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Who is Jesus?
Father Robert Barron illuminates and explains the conviction of the Catholic Faith that Jesus of Nazareth is the promised Messiah, and the revelation of God become man.
A Little Bit of Theology
Hypostatic union is how Christians explain the relationship between Jesus' divine nature, his human nature, and his being. Jesus is both fully God and fully man, which means that he has all of the characteristics that are true of a person as well as the characteristics that are true of a divine being.
Another video that explains how Jesus is the God-man using an analogy from physics to describe the hypostatic-union.
Athanasius was one of the most important and influential fathers of the Christian Church. He attended the Council of Nicaea and defended the Nicene Creed. But who was Athanasius? This short video will tell you.
"The Word became flesh and made his dwelling among us. We have seen his glory, the glory of the one and only Son, who came from the Father, full of grace and truth."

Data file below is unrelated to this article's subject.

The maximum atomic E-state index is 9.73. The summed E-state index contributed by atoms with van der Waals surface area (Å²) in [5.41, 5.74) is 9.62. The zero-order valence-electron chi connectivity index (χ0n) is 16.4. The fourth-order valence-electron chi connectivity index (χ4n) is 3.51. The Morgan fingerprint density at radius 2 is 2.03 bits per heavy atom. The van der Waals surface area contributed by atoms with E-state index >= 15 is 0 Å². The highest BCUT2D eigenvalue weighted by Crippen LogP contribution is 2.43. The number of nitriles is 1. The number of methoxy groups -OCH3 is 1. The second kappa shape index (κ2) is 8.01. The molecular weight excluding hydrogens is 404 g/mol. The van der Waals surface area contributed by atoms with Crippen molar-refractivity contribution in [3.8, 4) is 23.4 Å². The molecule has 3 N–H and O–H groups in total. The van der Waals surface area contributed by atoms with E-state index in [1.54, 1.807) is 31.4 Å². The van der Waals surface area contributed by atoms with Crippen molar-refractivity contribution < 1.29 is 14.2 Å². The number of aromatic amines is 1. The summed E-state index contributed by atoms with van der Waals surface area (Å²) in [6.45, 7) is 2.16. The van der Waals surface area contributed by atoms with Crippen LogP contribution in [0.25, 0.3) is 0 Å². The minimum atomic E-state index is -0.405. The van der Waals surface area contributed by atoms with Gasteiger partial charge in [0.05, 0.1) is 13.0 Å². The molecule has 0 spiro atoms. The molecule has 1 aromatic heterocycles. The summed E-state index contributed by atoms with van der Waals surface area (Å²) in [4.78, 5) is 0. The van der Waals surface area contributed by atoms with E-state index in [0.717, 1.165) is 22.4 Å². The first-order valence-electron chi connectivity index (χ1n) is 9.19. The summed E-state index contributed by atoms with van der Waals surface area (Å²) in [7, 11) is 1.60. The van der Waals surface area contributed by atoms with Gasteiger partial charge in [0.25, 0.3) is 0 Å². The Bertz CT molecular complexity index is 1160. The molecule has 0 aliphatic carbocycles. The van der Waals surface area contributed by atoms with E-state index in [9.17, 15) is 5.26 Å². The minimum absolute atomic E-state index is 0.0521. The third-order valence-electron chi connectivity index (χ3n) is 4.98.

Here are two rules that, if learned, will always help your understanding of the how the two natures of Jesus work together.
Rule 1: What you say of God the Father, regarding divine actions or properties, you
can also say of Jesus the Son and Second Person of the Trinity and vice versa.
However, keep the Person of the Father distinct from the Person of the Son.
Do not say that the Father is the Son or the Son is the Father. In other words,
If the action or event is supernatural, Jesus will share in that action with His
Rule 2: The divine qualities of Jesus can be applied to His humanity. Conversely,
human qualities can be used in relation to Jesus' divine nature. You can do this because Jesus is one complete subject or person. In other words, even if the action being described is a common human act, because Jesus' divine nature is substantially united to His human nature, you may say such actions are performed by "God," although not specifically done by the person of the Father.
Think you got it? Challenge yourself with the quiz below!
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